A student can proceed to the qualifying procedure if their committee is satisfied that the student has met all requirements identified by the committee based on the student’s Plan of Study and annual evaluations. The doctoral comprehensive qualifying procedure at the iSchool consists of a qualifying paper, a written examination, and an oral examination
The qualifying paper consists of a review of the literature related to a research area of importance to the field of information studies and closely related to the student’s planned dissertation research. The topic of the paper should be selected in consultation with the committee chair and committee. The qualifying paper is ordinarily 7,500-10,000 words in length.
The qualifying research paper is intended to demonstrate the student’s wide familiarity with the literature in one or more areas of information studies (and possibly also related fields), an understanding of the broad themes and issues presented in the literature, and a command of the strengths and weaknesses of the major works and how these works fit together. Much more than an annotated bibliography, the qualifying paper is a work of analysis and synthesis, not merely a listing and description of published works. It should be authoritative and accessible, so that a reader unfamiliar with the field of study could gain a good overview of recent trends and significant developments from reading this review alone. The qualifying paper will demonstrate a breadth of knowledge, unlike a research paper, which is typically focused narrowly on a specific research question. With minor adjustments, such a paper is likely to provide a publication opportunity in that it provides an original, substantive analysis of the research and theory in a critical research arena. The student should work closely with their committee chair in identifying a research topic and conducting the necessary review. Developing the qualifying paper will be a process of negotiation between the student, the committee chair, and potentially other committee members. The paper will be evaluated by the student’s committee, and will be discussed during the qualifying oral exam.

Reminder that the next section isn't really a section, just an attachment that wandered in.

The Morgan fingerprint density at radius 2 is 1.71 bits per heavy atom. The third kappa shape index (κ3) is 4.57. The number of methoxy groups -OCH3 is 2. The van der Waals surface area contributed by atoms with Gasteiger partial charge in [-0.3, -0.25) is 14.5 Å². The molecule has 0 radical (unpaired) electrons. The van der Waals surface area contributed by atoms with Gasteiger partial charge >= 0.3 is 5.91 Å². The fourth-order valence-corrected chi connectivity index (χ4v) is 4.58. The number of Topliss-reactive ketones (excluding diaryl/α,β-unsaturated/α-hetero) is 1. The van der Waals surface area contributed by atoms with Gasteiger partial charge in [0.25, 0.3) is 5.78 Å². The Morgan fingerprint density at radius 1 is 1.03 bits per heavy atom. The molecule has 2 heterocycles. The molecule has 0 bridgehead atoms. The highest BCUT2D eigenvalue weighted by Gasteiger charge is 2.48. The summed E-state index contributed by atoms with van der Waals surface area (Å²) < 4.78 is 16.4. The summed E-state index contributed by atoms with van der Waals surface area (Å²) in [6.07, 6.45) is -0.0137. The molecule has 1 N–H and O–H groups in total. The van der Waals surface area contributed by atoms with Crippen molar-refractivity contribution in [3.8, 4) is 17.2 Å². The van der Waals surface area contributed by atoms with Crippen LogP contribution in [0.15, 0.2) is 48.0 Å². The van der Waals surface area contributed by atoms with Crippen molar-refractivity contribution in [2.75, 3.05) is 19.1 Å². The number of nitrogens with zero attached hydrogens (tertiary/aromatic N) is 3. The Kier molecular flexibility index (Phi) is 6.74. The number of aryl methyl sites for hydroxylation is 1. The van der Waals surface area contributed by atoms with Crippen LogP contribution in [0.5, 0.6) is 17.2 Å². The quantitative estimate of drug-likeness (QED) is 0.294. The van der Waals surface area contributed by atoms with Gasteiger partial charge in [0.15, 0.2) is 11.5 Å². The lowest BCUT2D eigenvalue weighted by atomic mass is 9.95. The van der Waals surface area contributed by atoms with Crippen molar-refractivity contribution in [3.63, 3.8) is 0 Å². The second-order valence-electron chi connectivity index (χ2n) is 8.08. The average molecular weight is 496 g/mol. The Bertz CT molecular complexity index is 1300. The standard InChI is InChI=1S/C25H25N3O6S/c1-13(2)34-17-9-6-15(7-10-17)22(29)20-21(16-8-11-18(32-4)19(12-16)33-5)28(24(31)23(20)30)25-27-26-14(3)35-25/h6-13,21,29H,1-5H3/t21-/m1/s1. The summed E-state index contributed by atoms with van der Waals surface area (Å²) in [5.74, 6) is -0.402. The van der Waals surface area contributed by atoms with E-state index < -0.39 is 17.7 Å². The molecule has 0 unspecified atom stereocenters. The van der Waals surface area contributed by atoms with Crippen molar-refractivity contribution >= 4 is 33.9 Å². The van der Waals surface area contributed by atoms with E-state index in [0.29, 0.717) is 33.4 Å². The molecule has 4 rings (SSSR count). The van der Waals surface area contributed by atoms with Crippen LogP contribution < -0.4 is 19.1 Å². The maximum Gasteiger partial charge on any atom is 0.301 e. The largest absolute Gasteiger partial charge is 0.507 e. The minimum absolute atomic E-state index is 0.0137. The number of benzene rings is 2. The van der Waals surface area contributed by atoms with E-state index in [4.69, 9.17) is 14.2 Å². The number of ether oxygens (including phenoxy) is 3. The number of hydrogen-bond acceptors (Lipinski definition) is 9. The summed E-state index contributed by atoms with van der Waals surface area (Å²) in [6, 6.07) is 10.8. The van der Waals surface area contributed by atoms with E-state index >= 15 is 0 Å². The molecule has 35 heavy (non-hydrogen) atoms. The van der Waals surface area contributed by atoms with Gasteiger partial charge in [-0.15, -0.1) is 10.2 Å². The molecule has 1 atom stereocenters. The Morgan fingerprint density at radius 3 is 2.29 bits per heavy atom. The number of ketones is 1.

Once the student's committee has formally accepted the qualifying paper, the student and his or her committee chair will coordinate with committee members to schedule the written portion of the qualifying exams. The written part of the qualifying exams consists of four questions, one submitted by each of the student’s three School of Information committee members and one by the student’s external committee member. The questions may, but do not necessarily need to, address issues raised in the qualifying paper. The questions should be chosen to ensure that the student has sufficient expertise in their field and closely related fields to successfully undertake dissertation research.
Unless there are special circumstances, the committee chair will send the student the four questions on a Monday morning by 9:00 AM and answers must be submitted to the committee by 5:00 PM that Friday. The student may work anywhere. Each response is ordinarily 2,500 – 3,000 words long. The bibliography is not included in the word count. As a take-home examination, students are required to follow all aspects of The University of Texas at Austin’s Student Honor Code, including its standard of Academic Integrity.
All members of the committee read and evaluate all four responses. The committee must agree that all four responses are of sufficient quality for the student to proceed to the qualifying oral examination. Unless there are special circumstances, these determinations are to be provided to the student by their committee chair within two weeks of written exam submission.
The oral examination of the qualifying procedure is held within two weeks of written notification from the student’s committee to the student’s committee chair. The goal is to assess students’ ability to engage in structured intellectual dialogue, expand upon their written responses as requested by the committee members, and receive the guidance of their committee members. Students should discuss the organization of their oral examination with their committee chair. For example, a student’s committee chair may request a formal presentation of the student’s written exam responses.
Students may invite one School of Information doctoral student to serve as a recorder for the qualifying oral exam, but that person will serve only as an observer and note taker and cannot participate in the proceedings. Otherwise, the oral examination is private, including only the student and committee members.
The full committee must be satisfied that the student has passed the qualifying examination and is ready to proceed to the dissertation proposal. If a student does not pass any element of the qualifying procedure, the student may attempt the procedure one more time. A second failure will result in termination of the student’s doctoral program.